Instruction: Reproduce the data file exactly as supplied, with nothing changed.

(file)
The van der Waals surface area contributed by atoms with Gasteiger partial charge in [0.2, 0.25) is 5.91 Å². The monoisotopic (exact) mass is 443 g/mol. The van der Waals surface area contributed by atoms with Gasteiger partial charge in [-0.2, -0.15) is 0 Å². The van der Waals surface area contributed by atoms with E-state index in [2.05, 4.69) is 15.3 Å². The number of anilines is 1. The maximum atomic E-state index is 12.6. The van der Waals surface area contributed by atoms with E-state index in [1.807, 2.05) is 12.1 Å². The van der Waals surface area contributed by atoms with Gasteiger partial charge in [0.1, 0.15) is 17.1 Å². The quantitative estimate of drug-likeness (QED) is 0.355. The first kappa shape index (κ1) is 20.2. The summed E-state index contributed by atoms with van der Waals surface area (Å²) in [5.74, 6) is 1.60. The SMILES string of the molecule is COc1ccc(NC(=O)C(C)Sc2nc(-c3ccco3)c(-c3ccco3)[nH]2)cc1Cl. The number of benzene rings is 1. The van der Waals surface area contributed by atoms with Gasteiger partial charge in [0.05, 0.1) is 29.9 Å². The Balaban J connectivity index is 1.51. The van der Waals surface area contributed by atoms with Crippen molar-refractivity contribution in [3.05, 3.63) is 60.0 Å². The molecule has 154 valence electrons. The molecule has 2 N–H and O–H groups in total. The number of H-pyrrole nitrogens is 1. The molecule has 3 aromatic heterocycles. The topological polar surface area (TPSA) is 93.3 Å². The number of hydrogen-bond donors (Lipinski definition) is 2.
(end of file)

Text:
The van der Waals surface area contributed by atoms with Gasteiger partial charge in [0.2, 0.25) is 5.91 Å². The monoisotopic (exact) mass is 443 g/mol. The van der Waals surface area contributed by atoms with Gasteiger partial charge in [-0.2, -0.15) is 0 Å². The van der Waals surface area contributed by atoms with E-state index in [2.05, 4.69) is 15.3 Å². The number of anilines is 1. The maximum atomic E-state index is 12.6. The van der Waals surface area contributed by atoms with E-state index in [1.807, 2.05) is 12.1 Å². The van der Waals surface area contributed by atoms with Gasteiger partial charge in [0.1, 0.15) is 17.1 Å². The quantitative estimate of drug-likeness (QED) is 0.355. The first kappa shape index (κ1) is 20.2. The summed E-state index contributed by atoms with van der Waals surface area (Å²) in [5.74, 6) is 1.60. The SMILES string of the molecule is COc1ccc(NC(=O)C(C)Sc2nc(-c3ccco3)c(-c3ccco3)[nH]2)cc1Cl. The number of benzene rings is 1. The van der Waals surface area contributed by atoms with Gasteiger partial charge in [0.05, 0.1) is 29.9 Å². The Balaban J connectivity index is 1.51. The van der Waals surface area contributed by atoms with Crippen molar-refractivity contribution in [3.05, 3.63) is 60.0 Å². The molecule has 154 valence electrons. The molecule has 2 N–H and O–H groups in total. The number of H-pyrrole nitrogens is 1. The molecule has 3 aromatic heterocycles. The topological polar surface area (TPSA) is 93.3 Å². The number of hydrogen-bond donors (Lipinski definition) is 2.